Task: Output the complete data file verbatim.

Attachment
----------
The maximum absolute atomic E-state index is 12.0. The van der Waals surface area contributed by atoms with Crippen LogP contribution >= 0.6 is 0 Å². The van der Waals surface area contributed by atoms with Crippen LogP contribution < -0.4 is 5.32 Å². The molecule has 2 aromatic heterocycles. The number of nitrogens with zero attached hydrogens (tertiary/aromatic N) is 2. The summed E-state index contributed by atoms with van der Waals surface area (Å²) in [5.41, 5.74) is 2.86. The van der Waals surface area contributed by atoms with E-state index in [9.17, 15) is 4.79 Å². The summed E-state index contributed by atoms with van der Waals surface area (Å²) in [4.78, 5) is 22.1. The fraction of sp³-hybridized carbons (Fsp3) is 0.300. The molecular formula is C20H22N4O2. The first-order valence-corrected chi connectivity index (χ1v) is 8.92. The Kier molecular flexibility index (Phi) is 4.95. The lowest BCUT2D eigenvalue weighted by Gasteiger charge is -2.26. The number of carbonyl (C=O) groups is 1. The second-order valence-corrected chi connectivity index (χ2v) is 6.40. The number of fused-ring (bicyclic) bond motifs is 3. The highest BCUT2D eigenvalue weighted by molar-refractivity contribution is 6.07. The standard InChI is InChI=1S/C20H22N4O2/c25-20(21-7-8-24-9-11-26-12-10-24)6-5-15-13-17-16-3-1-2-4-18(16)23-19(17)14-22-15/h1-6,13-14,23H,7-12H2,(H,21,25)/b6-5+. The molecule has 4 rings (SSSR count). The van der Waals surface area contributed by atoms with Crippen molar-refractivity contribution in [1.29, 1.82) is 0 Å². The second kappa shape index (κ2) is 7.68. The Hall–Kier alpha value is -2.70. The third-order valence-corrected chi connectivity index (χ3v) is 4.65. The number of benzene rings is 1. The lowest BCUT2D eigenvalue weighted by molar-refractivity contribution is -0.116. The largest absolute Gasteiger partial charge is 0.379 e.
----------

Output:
The maximum absolute atomic E-state index is 12.0. The van der Waals surface area contributed by atoms with Crippen LogP contribution >= 0.6 is 0 Å². The van der Waals surface area contributed by atoms with Crippen LogP contribution < -0.4 is 5.32 Å². The molecule has 2 aromatic heterocycles. The number of nitrogens with zero attached hydrogens (tertiary/aromatic N) is 2. The summed E-state index contributed by atoms with van der Waals surface area (Å²) in [5.41, 5.74) is 2.86. The van der Waals surface area contributed by atoms with E-state index in [9.17, 15) is 4.79 Å². The summed E-state index contributed by atoms with van der Waals surface area (Å²) in [4.78, 5) is 22.1. The fraction of sp³-hybridized carbons (Fsp3) is 0.300. The molecular formula is C20H22N4O2. The first-order valence-corrected chi connectivity index (χ1v) is 8.92. The Kier molecular flexibility index (Phi) is 4.95. The lowest BCUT2D eigenvalue weighted by Gasteiger charge is -2.26. The number of carbonyl (C=O) groups is 1. The second-order valence-corrected chi connectivity index (χ2v) is 6.40. The number of fused-ring (bicyclic) bond motifs is 3. The highest BCUT2D eigenvalue weighted by molar-refractivity contribution is 6.07. The standard InChI is InChI=1S/C20H22N4O2/c25-20(21-7-8-24-9-11-26-12-10-24)6-5-15-13-17-16-3-1-2-4-18(16)23-19(17)14-22-15/h1-6,13-14,23H,7-12H2,(H,21,25)/b6-5+. The molecule has 4 rings (SSSR count). The van der Waals surface area contributed by atoms with Crippen molar-refractivity contribution in [1.29, 1.82) is 0 Å². The second kappa shape index (κ2) is 7.68. The Hall–Kier alpha value is -2.70. The third-order valence-corrected chi connectivity index (χ3v) is 4.65. The number of benzene rings is 1. The lowest BCUT2D eigenvalue weighted by molar-refractivity contribution is -0.116. The largest absolute Gasteiger partial charge is 0.379 e.